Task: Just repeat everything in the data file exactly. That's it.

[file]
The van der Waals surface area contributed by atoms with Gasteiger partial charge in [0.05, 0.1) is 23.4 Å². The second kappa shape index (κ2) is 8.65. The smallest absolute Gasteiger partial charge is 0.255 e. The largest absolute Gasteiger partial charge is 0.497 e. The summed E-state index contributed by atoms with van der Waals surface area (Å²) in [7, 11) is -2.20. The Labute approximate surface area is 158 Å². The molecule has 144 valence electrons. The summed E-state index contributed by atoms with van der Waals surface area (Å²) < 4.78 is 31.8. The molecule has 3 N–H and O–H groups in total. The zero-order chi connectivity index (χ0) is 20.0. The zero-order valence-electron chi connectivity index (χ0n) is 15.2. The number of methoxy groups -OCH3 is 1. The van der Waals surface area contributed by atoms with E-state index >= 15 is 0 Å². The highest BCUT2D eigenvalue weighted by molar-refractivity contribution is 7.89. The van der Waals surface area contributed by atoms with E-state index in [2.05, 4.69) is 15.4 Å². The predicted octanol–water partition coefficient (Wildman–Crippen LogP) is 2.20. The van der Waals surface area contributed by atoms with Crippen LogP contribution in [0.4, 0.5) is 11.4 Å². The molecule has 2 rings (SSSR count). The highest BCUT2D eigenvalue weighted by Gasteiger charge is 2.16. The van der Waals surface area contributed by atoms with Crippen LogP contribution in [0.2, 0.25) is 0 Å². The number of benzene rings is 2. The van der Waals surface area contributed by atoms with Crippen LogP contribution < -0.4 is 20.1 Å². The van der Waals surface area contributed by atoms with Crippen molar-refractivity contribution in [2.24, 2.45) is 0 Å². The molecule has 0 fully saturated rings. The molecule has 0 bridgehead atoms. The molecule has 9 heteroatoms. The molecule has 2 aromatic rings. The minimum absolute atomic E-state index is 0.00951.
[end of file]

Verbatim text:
The van der Waals surface area contributed by atoms with Gasteiger partial charge in [0.05, 0.1) is 23.4 Å². The second kappa shape index (κ2) is 8.65. The smallest absolute Gasteiger partial charge is 0.255 e. The largest absolute Gasteiger partial charge is 0.497 e. The summed E-state index contributed by atoms with van der Waals surface area (Å²) in [7, 11) is -2.20. The Labute approximate surface area is 158 Å². The molecule has 144 valence electrons. The summed E-state index contributed by atoms with van der Waals surface area (Å²) < 4.78 is 31.8. The molecule has 3 N–H and O–H groups in total. The zero-order chi connectivity index (χ0) is 20.0. The zero-order valence-electron chi connectivity index (χ0n) is 15.2. The number of methoxy groups -OCH3 is 1. The van der Waals surface area contributed by atoms with E-state index >= 15 is 0 Å². The highest BCUT2D eigenvalue weighted by molar-refractivity contribution is 7.89. The van der Waals surface area contributed by atoms with E-state index in [2.05, 4.69) is 15.4 Å². The predicted octanol–water partition coefficient (Wildman–Crippen LogP) is 2.20. The van der Waals surface area contributed by atoms with Crippen LogP contribution in [0.4, 0.5) is 11.4 Å². The molecule has 2 rings (SSSR count). The highest BCUT2D eigenvalue weighted by Gasteiger charge is 2.16. The van der Waals surface area contributed by atoms with Crippen LogP contribution in [0.2, 0.25) is 0 Å². The number of benzene rings is 2. The van der Waals surface area contributed by atoms with Crippen LogP contribution < -0.4 is 20.1 Å². The van der Waals surface area contributed by atoms with Crippen molar-refractivity contribution in [2.24, 2.45) is 0 Å². The molecule has 0 fully saturated rings. The molecule has 0 bridgehead atoms. The molecule has 9 heteroatoms. The molecule has 2 aromatic rings. The minimum absolute atomic E-state index is 0.00951.